IMPACT OF HARMONICS ON POWER SYSTEM AND SUITABILITY OF IT’S MITIGATION TECHNIQUESShubhada V. Ghanwat.Ankita R. Patil.Harshada S. Tapale.Department of Electrical Engineering,P.E.S.’s Modern College of Engineering, Pune.Savitribai Phule Pune University.ABSTRACT-This paper presents the study of harmonics present in the system and harmonic filters primarily used in electrical system. The main objective is to analyze and reduce harmonics in the system to get desired output and system response for particular operation. This paper describes the hardware design of active filter along with comparative study with simulation results of active filter in MATLAB.

I.INTRODUCTION: The presence of harmonics in a power system can give rise to a variety of problems including equipment overheating, reduced power factors, deteriorating performance of electrical equipment, the incorrect operation of protective relays, interference with communication devices, and in some cases, circuit resonance to cause electric apparatus dielectric failure and other types of severe damage. Even worse, harmonic currents generated in one area can penetrate into the power grid and propagate into other areas, resulting in voltage and current distortions for the entire system.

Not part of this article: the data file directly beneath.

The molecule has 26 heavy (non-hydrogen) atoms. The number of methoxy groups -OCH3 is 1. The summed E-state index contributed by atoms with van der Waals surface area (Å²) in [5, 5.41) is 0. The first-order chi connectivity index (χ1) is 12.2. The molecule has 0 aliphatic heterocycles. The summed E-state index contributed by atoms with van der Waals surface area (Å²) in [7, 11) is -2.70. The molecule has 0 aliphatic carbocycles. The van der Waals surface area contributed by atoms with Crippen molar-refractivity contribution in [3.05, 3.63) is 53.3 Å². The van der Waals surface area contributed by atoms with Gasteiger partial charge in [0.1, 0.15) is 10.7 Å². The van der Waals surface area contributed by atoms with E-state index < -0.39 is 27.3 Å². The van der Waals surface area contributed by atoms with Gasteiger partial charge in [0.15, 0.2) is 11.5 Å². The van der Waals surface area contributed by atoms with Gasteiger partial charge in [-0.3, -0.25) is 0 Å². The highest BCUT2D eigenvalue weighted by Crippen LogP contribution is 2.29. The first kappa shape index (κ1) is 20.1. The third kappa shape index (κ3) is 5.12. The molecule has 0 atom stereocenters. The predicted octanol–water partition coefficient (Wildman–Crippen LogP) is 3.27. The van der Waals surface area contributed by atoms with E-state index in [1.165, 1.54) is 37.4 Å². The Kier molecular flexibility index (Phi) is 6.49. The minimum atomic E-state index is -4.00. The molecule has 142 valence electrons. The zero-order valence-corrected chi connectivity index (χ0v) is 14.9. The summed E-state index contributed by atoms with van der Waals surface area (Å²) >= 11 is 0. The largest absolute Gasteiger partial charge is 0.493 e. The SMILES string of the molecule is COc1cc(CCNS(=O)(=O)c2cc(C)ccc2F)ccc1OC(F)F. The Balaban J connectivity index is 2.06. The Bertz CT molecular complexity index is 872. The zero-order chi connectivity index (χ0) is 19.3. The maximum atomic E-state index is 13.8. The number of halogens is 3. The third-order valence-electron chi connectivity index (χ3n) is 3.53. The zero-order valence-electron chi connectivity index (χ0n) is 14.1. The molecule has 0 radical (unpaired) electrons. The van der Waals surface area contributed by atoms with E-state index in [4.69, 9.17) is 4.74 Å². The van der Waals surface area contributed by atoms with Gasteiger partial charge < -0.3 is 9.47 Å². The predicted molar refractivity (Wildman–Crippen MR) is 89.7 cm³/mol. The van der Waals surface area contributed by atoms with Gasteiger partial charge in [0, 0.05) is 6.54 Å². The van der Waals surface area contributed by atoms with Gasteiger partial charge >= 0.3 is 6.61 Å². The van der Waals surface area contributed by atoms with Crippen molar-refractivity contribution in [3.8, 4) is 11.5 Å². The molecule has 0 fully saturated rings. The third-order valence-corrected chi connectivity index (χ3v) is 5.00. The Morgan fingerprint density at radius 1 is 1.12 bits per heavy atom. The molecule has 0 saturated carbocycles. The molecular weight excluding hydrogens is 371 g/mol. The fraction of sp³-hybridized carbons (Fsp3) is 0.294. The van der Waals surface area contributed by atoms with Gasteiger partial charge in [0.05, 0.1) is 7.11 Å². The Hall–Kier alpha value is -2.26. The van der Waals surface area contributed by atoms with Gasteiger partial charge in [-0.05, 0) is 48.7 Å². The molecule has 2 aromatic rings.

This phenomenon has become a major concern for power quality due to the ever-increasing usage of electronic devices and equipment in power systems.The harmonic is defined in many literatures as a component of a periodic wave having a frequency that is an integral multiple of the fundamental power line frequency. The meaning of the harmonic can be easily explained using the following example. Let f’D. K. JoshiAssit. Prof. Department of Electrical Engineering,P.E.S.’s Modern College of Engineering, Pune.Savitribai Phule Pune University.represents a fundamental frequency, the second harmonic has frequency 2f Hz, third harmonic has frequency 3fHz ,and so on. The 2nd ,4th,6th,etc.,are called even harmonics while the 3rd,5th,7th,etc.,are called odd harmonics. There are two types of harmonics:1. Voltage Harmonics2. Current Harmonics The harmonic distortion occurs when non-linear loads, such as rectifier, inverter, adapters, etc., are feeded from power systems and changes sinusoidal wave at a fundamental frequency to different non-sinusoidal waves as shown in Fig.1Fig.1 Effect of Non-linear load on electrical power system.II. HARMONICS AND ITS EFFECTS:Table 1. Harmonics and its effects: Sr.NoEffects of Harmonics1. General Heating,Thermal or voltage stress, aging of electrical insulations2. Motors Flux distribution in air gap,cogging or crawling3. Generators High stressed mechanical forces , temperature rise4. Transforme-rsIncreases audible noise, Increases losses like Cu losses, stray flux losses, Iron losses, causes losses5. Power cables Voltage stress and corona6. Electronic Equipment Malfunctioning 7. Metering Erroneous operation8. Switchgear And Relaying Increases heating and losses, slower operation ,changes in operating characteristicsFig.2 Effect of HarmonicsNon-linear loads:The effects discussed above are because of the non-linear load. These are the loads in which the current wave form does not resemble the applied voltage waveform due to a number of reasons, for e.g. the use of electronic switches that conduct load current only during a fraction of power frequency period. Therefore,e can conceive non-linear loads as those which Ohm’s law cannot describe the relation between V and I.Those loads are listed below:Power Electronics:Variable frequency drivesPower converters CycloconvertersCranesElevatorsUPSBattery ChargersInvertersARC Devices:Fluorescent LightingArc furnacesWelding machinesIII.Mitigation techniques:Passive Filters: Passive filters are very much helpful for mitigation of harmonic component & used traditionally. There is a continuous development has been reported in this technique for the better use of filter & convert the filter more useful to achieve the optimum approach to utilization with reduced rating & cost. The use of passive filter in the mitigation of harmonic in 3 phase system use the utilizing reactor & capacitor is the most significant development in the field of harmonic distortion mitigation.Active Filter:To reduce the harmonics conventionally passive L”C filters were used and also capacitors were employed to improve the power factor of the ac loads. But the passive filters have several drawbacks like fixed compensation, large size and resonance problem.[4] To mitigate the harmonics problem, many research work development are developed on the active powerFilter (APF)IV.Case Study:Set up :We connected the power quality analyzer Fluke 430-II across various non-linear loads like makino A98, A99, CNC machine, vfd, etc.Modeling and control of the single-phase THSeAFAverage and small-signal modeling Based on the average equivalent circuit of an inverter ,the small-signal model of the proposed configuration can be obtained as in fig.4 . Hereafter, d is the duty cycle of the upper switch during a switching period, whereas v and i denote the average values in a switching period of the voltage and current of the same leg. The mean converter output voltage and current are expressed by following relations:Fig.4. Small-signal model of transformerless HSeAF in series between the grid and the loadvO=(2d-1)VDCWhere the (2d-1) equals to m, theniDC=mifCalculating the theThevenin equivalent circuit of the harmonic current source leads to the following assumption:vh(j‰) =-jihCHPF.‰hIf the harmonic frequency is high enough, it is possible to assume that there will be no voltage harmonics across the load. The state-space small signal ac model could be derived by a linearized perturbation of the averaged model as follows_x=Ax+BuHence we obtain,ddtvCfvCHPFisifil = 001Cf001CHPF-1Ls-1Lf0-1Ls01LL-rcLs-rcLf0 1Cf00-1CHPF-rcLs-rcLf000-RLLL—vCfvCHPFisifil+0000001LS0001Lf01LS0-1Ll—vSVDCvhMoreover, the output vector isy = Cx+DuBy means of (10) and (12), the state-space representation of the model is obtained as shown in Fig. 4.The transfer function of the compensating voltage versus the load voltage, TV _CL(s), and the source current, TCI (s), are developed in the Appendix. Meanwhile, to control the active43228850507Fig. 5. Control system scheme of the active part.part independently, the derived transfer function should be autonomous from the grid configuration. The transfer function TVm presents the relation between the output voltages of the converter versus the duty cycle of the first leg converter’s upper switchTVs=VcompVO= rCCfs + 1LfCf s2 + rCCf s + 1 13TVms=Vcompm= VDC · TV (s). 14The further detailed derivation of steady-state transfer functions is described in Section V.A dc auxiliary source should be employed to maintain an adequate supply on the load terminals. During the sag or swell conditions, it should absorb or inject power to keep the voltage magnitude at the load terminals within a specified margin. However,if the compensation of sags and swells is less imperative, a capacitor could be deployed. Consequently, the dc-link voltage across the capacitor should be regulated as demonstrated in Fig. 5.B. Voltage and Current Harmonic DetectionThe outer-loop controller is used where a capacitor replaces the dc auxiliary source. This control strategy is well explained in the previous section. The inner-loop control strategy is based on an indirect control principle. A fast Fourier transformation was used to extract the magnitude of the fundamental and its phase degree from current harmonics. The control gain G representing the impedance of the source for current harmonicshas a sufficient level to clean the grid from current harmonics fed through the nonlinear load.The second proportional integrator (PI) controller used in the outer loop was to enhance the effectiveness of the controllerwhen regulating the dc bus. Thus, a more accurate and faster transient response was achieved without compromising the compensation behaviour of the system. According to the theory, the gain G should be kept in a suitable level, preventing the harmonics from flowing into the grid [22], [24]. As previouslydiscussed, for a more precise compensation of current harmonics, the voltage harmonics should also be considered. The compensating voltage for current harmonic compensation is obtained fromFig. 6. Block diagram of THSeAF and PI controller.vcomp_i(t) = (€’GiS + vL)€’[| €’ GiS1 + vL1| · sin(‰St€’)].Hereby, as voltage distortion at the load terminals is not desired, the voltage sag and swell should also be investigated in the inner loop. The closed-loop equation (16) allows to indirectly maintain the voltage magnitude at the load side equalto V €— L as a predefined value, within acceptable marginsvcomp_v = vL €’ V€—L sin(‰St). (16)The entire control scheme for the THSeAF presented in Fig. 5 was used and implemented in MATLAB/Simulink for real-time simulations and the calculation of the compensating voltage. The real-time toolbox of dSPACE was used for compilation and execution on the dsp-1103 control board. The source and load voltages, together with the source current, are considered as system input signals. According to Srianthumrong et al. [25], an indirect control increases the stability of the system.The source current harmonics are obtained by extracting thefundamental component from the source currentv €—com_ref = vcomp_v €’ vcomp_i + vDC_ref (17)42741856350where the vDC_ref is the voltage required to maintain the dc bus voltage constantvDC_ref (t) = VO_DC · sin(‰St). (18)A phase-locked loop was used to obtain the reference angular frequency (‰s). Accordingly, the extracted current harmonic contains a fundamental component synchronized with the source voltage in order to correct the PF. This current representsthe reactive power of the load. The gain G representing the resistance for harmonics converts current into a relative voltage. The generated reference voltage vcomp_i required to clean thesource current from harmonics is described in (15).According to the presented detection algorithm, the compensated reference voltage v€—Comp_ref is calculated. Thereafter, thereference signal is compared with the measured output voltage and applied to a PI controller to generate the corresponding gate signals as in Fig. 6.C. Stability Analysis for Voltage and Current HarmonicsThe stability of the configuration is mainly affected by the introduced delay of a digital controller. This section studies the impact of the delay first on the inclusive compensated system according to works cited in the literature. Thereafter, its effects on the active compensator is separated from the grid. Using purely inductive source impedance (see Fig. 4) and Kirchhoff’s law for harmonic frequency components, (19) is derived. The delay time of the digital controller, large gain G, and theFig. 7. Control diagram of the system with delay.Fig. 8. Closed-loop control diagram of the active filter with a constantdelay time “high stiffness of the system seriously affect the stability of the closed-loop controlled system.Ish(s)=Vsh-VComp- VLhLss The compensating voltage including the delay time generated by the THSeAF in the Laplace domain [see (1)] isvComp = G · Ish · e €’”s €’ VLh. (20)Considering (19) and (20), the control diagram of the system with delay is obtained as in Fig. 7.For the sake of simplicity, the overall delay of the system is assumed to be a constant value ” . Therefore, the open-loop transfer function is obtained G(s) =GLss e”s.From the Nyquist stability criterion, the stable operation of the system must satisfy the following condition:G(s) <Ls2″ e”s.A system with a typical source inductance Ls of 250 јH and a delay of 40 јs is considered stable according to (22) when the gain G is smaller than 10©. Experimental results confirm the stability of the system presented in this paper. Moreover, theinfluence of the delay on the control algorithm should also be investigated. According to the transfer functions (13) and (14), the control of the active part is affected by the delay introduceby the digital controller. Thus, assuming an ideal switching characteristic for the IGBTs, the closed-loop system for the active part controller is shown in Fig. 8.The open-loop transfer function in Fig. 8 turns to (23), where the ” is the delay time initiated by the digital controllerF(s) =PIG · TVm · e”s=rCCfVDCs + VDC.(Kps + Ki)e”ss · (LfCf s2 + rCCf s + 1)A PI controller with system parameters described in Table I demonstrates a smooth operation in the stable region. By means of MATLAB, the behavior of the system’s transfer function F(s) is traced in Fig. 9. The root locus and the Bode diagram ofthe compensated open-loop system demonstrate a gainmarginSIMULATION RESULTS:-V. CONCLUSIONHarmonics generated from the non-linear load were analyzed using the hardware of power filter along with its MATLAB simulation.The Active power filter gives better results as compared to Power filter and this is observed with the help of waveforms obtained from MATLAB simulation models.Thus we can say that these harmonic mitigation techniques can be applied to various fields to mitigate or reduseharmonicc content present in the electrical system, so as to improve power quality and power factor.VI. ACKNOWLEDGEMENT:Authors wish to thank the authorities of Progressive Education Society’s Modern College of Engineering, Pune , Maharashtra, India for their necessary help.VII.References:[1]IEEE Std 519-1992, IEEE Recommended Practices and Requirements for Harmonic Control in Electrical PowerSystems, New York, NY: IEEE.[2] Harmonics& Power system by Francisco. C. De. La Rosa, DistributionControl system, Inc. Hazelwood, Missouri, U. S.A. [3]Joseph, S. and J.R. Subjak, 1990. Harmonics_Causes, Effects, Measurments and Analysis: An Update IEEE Transaction on Industry Application, Vol. 26. No 6.[4]S.Janpong,K-L Areerak,K-N Areerak.A literature survey of neutral network applications of shunt active filters.[5]Barbow,Hayes & Horowitz,Rizzoni,Passive FilterECE60L Lecture Notes, Spring 2004,Vcomp = G.Ish €’ VLh. (1)vO = (2d- 1)VDC 6x™ = Ax + Bu. (9)iDC = mif .y = Cx + Du 11vcomp_i(t) = (€’GiS + vL)€’[| €’ GiS1 + vL1| · sin(‰St€’)].15vcomp_v = vL €’ V—L sin(‰St).16v€—com_ref = vcomp_v €’ vcomp_i + vDC_ref (17)vDC_ref (t) = VO_DC · sin(‰St). (18)